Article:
Lyrically the album is about different ghost stories, some of them are pretty scary, and some of them are sad. The title-track in particular has a very sad story about loss and mortality. The title-track is up there with some of his best work, and it is a ballad in a similar style to “Deform to Form a Star”, from the previous album Grace For Drowning. Another standout song is “The Watchmaker”, which features a clever use of acoustic guitars, but also some harmony vocals that has become Steven Wilson’s trademark.

The album is very good. The biggest issue is that it does not feel very exciting. Steven Wilson has already made most of this before, and while you do not have to reinvent yourself on every album or change genres completely, it is nice with a new twist or a new aspect if you are doing something you have done before. Soundwise it is very similar to Grace For Drowning which in my opinion is a stronger and more interesting album. Still, the album is far from bad, and if you enjoyed the previous albums, or enjoy Progressive Rock in general, I suggest you check Raven out.

Standout tracks: The Raven That Refused to Sing, The Watchmaker, Luminol.

Amplifier – Echo Street

Amplifier – Echo Street

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”Its just a few miles to oblivion now, there was a bad connection from the start.”

It has been almost a decade since Amplifier released their self-titled debut album which successfully fused different musical elements, resulting in a very interesting sound combining the best of Progressive Rock, Psychedelic Rock, Alternative Rock and Space Rock with a heavier edge. Since 2004, the band has put out several EPs and two studio albums, the latest one being a big behemoth called “The Octopus”, a two-hour long double-album. The Octopus was an album with a very dark and heavy atmosphere. But that was two years ago, and the band is now back with a new album, the follow-up, Echo Street, which is almost the complete opposite of what The Octopus was.

Where the latter was a heavier album with a sometimes muddy sound and dark atmosphere, Echo Street is a light and bright album with a more clean production and more focused songwriting. In many ways, Echo Street is a very unique album in the Amplifier catalog. While I personally really liked The Octopus, it is very refreshing that Echo Street sounds completely different. It is noticeable right from the very beginning of the album, and the opening-song “Matmos” (and the whole album in general) will probably divide fans when it comes to opinions. It starts off quiet and really takes its time to build up, by some simple and effective chord strumming and singing. When the chorus finally kicks in after almost three and a half minutes, the song really lifts to higher levels. The song sets the tone for the album and what will come.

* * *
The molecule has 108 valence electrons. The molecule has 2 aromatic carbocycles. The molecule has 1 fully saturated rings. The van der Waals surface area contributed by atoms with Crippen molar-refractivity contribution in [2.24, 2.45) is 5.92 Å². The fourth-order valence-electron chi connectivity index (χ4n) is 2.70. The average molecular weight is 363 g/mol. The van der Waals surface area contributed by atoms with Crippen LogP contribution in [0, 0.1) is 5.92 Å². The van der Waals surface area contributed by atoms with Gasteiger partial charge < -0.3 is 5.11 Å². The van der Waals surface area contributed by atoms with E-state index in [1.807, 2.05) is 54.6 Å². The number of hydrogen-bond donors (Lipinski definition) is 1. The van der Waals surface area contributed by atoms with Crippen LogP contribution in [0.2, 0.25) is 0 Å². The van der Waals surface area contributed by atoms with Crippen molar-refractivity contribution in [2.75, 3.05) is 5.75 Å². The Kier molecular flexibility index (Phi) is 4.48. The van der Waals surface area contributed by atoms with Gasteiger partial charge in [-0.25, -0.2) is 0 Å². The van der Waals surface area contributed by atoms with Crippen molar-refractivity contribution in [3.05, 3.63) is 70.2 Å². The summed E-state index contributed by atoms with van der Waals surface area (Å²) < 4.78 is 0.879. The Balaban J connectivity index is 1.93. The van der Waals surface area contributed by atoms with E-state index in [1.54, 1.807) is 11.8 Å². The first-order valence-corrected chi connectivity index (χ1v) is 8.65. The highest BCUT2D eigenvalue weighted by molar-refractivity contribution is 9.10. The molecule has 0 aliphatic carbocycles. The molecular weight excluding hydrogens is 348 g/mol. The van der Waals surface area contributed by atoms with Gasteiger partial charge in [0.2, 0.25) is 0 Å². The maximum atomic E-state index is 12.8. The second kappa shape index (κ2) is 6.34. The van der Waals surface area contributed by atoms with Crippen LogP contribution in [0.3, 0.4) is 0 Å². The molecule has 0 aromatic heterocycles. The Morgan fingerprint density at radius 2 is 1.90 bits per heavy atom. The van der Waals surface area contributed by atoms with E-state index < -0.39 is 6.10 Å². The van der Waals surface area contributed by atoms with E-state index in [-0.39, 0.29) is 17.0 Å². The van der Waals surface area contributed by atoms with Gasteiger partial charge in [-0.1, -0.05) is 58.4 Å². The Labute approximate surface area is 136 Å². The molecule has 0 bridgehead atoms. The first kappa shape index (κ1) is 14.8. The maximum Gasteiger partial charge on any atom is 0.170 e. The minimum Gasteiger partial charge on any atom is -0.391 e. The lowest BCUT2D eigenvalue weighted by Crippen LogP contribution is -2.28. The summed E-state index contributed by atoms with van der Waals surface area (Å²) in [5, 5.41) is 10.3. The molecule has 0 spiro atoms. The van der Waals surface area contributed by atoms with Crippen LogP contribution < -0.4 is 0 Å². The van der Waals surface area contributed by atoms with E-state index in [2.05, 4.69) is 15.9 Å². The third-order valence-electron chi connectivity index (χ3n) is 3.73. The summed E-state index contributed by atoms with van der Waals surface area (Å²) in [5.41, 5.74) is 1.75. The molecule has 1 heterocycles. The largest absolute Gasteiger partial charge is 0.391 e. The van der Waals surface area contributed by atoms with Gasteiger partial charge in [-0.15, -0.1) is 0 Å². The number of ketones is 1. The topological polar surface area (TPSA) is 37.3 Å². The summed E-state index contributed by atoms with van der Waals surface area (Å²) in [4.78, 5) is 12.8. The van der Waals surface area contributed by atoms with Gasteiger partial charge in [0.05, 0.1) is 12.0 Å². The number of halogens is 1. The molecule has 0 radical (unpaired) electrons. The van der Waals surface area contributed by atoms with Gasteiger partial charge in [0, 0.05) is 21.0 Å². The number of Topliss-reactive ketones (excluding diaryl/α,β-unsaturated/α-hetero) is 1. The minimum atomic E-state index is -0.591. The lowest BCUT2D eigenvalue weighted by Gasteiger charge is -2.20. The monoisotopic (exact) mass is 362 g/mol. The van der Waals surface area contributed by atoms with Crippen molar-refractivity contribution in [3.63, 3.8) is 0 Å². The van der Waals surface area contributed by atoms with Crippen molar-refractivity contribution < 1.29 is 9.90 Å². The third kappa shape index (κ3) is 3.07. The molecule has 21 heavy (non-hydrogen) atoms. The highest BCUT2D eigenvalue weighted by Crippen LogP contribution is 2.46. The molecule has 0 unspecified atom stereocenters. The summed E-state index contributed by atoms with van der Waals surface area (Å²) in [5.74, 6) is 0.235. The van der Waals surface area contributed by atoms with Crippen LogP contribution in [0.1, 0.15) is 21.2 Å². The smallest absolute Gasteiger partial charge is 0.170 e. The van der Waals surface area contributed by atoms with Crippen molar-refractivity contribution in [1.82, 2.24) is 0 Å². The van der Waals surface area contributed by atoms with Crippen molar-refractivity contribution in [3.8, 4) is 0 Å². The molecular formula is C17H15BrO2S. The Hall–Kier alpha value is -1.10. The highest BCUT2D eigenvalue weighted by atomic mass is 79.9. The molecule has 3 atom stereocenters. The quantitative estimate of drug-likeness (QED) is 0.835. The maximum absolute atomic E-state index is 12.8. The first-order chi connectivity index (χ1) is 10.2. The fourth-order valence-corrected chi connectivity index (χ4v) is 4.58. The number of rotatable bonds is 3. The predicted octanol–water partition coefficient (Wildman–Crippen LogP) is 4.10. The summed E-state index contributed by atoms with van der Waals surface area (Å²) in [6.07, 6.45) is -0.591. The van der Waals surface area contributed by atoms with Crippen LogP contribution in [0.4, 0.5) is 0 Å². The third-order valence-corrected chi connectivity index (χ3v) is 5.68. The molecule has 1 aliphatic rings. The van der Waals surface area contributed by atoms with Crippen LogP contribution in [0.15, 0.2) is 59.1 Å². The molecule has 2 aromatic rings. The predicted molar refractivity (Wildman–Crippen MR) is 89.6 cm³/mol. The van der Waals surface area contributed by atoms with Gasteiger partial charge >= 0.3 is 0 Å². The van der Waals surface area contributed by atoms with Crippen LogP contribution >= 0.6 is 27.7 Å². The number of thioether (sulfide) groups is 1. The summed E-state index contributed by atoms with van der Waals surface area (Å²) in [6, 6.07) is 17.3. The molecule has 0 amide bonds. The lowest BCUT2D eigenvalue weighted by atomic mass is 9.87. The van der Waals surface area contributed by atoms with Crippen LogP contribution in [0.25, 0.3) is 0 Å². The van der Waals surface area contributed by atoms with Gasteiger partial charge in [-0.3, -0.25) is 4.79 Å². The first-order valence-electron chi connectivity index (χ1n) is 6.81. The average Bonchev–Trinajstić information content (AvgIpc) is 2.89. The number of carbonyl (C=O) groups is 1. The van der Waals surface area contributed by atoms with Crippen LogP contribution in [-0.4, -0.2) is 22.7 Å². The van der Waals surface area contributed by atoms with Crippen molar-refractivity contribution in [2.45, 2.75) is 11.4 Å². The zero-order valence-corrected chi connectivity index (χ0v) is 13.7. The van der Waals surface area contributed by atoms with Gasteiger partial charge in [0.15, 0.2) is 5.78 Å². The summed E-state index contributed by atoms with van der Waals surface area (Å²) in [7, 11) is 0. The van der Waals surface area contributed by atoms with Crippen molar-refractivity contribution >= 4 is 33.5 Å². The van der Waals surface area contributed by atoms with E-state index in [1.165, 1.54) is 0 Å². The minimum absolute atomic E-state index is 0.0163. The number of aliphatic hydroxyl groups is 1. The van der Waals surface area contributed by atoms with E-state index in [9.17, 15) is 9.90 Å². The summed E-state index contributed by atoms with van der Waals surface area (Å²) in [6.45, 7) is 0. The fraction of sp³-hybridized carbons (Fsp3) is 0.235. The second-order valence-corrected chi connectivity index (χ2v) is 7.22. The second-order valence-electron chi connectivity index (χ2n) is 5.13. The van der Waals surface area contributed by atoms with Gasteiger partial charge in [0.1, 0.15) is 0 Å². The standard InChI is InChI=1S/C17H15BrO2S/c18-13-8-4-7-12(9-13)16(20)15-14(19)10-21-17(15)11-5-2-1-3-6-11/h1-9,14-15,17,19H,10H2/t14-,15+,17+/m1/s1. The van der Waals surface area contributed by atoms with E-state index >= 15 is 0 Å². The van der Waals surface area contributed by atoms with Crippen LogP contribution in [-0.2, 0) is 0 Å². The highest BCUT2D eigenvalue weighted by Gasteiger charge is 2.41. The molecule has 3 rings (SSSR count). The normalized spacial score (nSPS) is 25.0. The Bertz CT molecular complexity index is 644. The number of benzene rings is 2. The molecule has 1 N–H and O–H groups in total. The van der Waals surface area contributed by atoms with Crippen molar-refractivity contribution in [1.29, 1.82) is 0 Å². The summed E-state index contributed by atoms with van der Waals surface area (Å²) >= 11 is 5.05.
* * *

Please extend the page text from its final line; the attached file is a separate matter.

Musically I would say Echo Street is the least heavy album the band has put out, and the focus has shifted more towards creating epic soundscapes and crafting melodies. The Pink Floyd-influence shines through on a few of the longer songs, in a positive way. The band manages to make something unique out of it. Two fascinating songs on the album are “Where the River Flows” and “Between Today and Yesterday”, both are calmer songs, and the latter has this singer/songwriter-sound to it. Very unique compared to what the band has done before, and in a positive way. The melodies in these songs really stand out, and to me it is proof that the band has matured even more since the previous releases.

But if you like Amplifier for their more Progressive-side, do not worry. There are plenty of epic moments, the 12 minute song “Extra Vehicular” features a bass line so catchy that any bassist would be jealous, and it has one of the best solo-sections on the entire album. Five of the eight songs on the album are longer than seven minutes, and they all take their time to build up. What makes Echo Street so unique is the fact that most of the songs are fairly calm and light in terms of tone. Previous albums have had heavier, faster and more straightforward songs, but this album sounds almost like you would expect from the front cover.

I also highly recommend checking out Sunriders EP which came as a bonus if you bought the limited version of Echo Street. The songs on the EP are pretty different from how the album sounds, and the title-track on the EP is just as good as the best stuff on the album. Really amazing song with some sweet melodies, overall the EP gives you four songs that does not really fit with the rest of the album, but makes an excellent partner. Echo Street is in my opinion the best album the band has put out so far. I really hope this initial reaction will remain, right now this is an early favorite for best album in 2013. But it is a long year, and anything could happen. Recommended for anyone who likes Progressive music.

Standout tracks: Matmos, Extra Vehicular, Where the River Goes, Paris in the Spring, Between Today and Yesterday.